Let's start in the west - tell us who you think will win the AL West & NL West?

In case you're wondering, a quick survey of the M&N offices has the Angles and Dodgers at the top.


March 15, 2010 | E-mail | Comments (0) | Comment RSSRSS comment feed

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Something for the Dodgers fans

We're speechelss.  We'll leave it up to our faithful readers to comment on this gem.

October 12, 2009 | E-mail | Comments (3) | Comment RSSRSS comment feed

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Saying Goodbye to Ebbets Field

Built by Dodger owner Charlie Ebbets, fans entered through one of twelve turnstiles to find themselves standing in a grand marble rotunda and would look up only to see a chandelier with twleve baseball bat "arms" holding twelve baseball lamps. After finding their seats fans could follow the official scorer's decision by turning to look at the Schaefer Beer sign in right centerfield where the "h" lit up for a hit and the "e" lit up for an error.


Ebbets was the field that not only hosted the 1949 All-Star Game and nine Fall Classics, but was also the very field that Jackie Robinson first stepped upon as the first African American Major League Baseball player.  Sadly for fans, on September 24, 1957 the Brooklyn Dodgers played their final game at Ebbets Field defeating the Pirates.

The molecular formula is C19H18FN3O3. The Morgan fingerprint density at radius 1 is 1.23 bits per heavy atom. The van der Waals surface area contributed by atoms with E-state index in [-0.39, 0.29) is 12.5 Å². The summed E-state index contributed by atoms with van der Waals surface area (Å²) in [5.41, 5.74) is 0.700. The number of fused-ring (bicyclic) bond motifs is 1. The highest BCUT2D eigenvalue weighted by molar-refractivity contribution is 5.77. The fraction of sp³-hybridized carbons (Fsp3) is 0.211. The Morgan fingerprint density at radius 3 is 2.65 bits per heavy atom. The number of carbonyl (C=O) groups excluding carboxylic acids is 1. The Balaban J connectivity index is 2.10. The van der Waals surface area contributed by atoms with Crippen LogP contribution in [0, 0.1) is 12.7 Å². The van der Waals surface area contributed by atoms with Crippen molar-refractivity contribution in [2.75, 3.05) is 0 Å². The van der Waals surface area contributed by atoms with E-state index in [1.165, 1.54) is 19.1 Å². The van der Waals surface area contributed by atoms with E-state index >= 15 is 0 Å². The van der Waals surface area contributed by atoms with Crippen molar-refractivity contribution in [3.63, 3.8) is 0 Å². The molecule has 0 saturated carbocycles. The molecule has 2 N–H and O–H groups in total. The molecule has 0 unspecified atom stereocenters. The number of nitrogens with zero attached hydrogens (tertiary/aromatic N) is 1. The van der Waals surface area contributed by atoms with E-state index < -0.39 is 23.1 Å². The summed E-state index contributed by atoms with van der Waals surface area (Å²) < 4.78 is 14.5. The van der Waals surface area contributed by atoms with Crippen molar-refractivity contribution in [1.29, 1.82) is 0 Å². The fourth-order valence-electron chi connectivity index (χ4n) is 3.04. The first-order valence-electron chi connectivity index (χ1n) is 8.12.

Ebbets Field - 1957


"The Fall of Ebbets"


Ebbets Field was a special place
From the excitement of the pennant race

To the agony of losing to the Yankees
But all of Brooklyn cried on their hankies

When the home they called heaven
Was lost in 1957


Before they left, it was all going well
The Dodgers were doing kind of swell

In the fall of '55
The whole city was alive

None had a clue that the home they called heaven
Would be lost in 1957


That year they finally got over that hump
They finally broke out of the slump

They won a championship for the very first time
They all celebrated from sunrise to bedtime

They finally beat the Yankees in a best-of-seven
Two years before 1957


The very next fall, Gil, Campy, and the Duke
Proved that the past year was no fluke

They tasted very little of defeat
They were thinking of repeat

It came down to another game seven
In the place they called heaven


They lost and heaven began to crumble
To third place the Dodgers stumble

Then, broke the sad, sad story
That Ebbets would no longer see glory

Everyone knew that the home they called heaven
Would eventually be lost in 1957


One final game at Ebbets Field
Even then the Dodgers refused to yield

And with that final victory
Brooklyn baseball was history

Every Brooklynite filled heaven
All knowing it would be gone after 1957


Now, it's time to say good-bye
No Brooklynite had a dry eye

The Dodgers had just left town
Leaving Brooklyn with a frown

Brooklyn knew that the home they called heaven
Would soon be no more after 1957


Time for heaven to fall
Look out here comes the wrecking ball

With mighty blows from a steel bubble
Ebbets Field became rubble

No more was the home they called heaven
To the ground it went after 1957.


Written By: Ridzky A. Riyadi







September 24, 2009 | E-mail | Comments (0) | Comment RSSRSS comment feed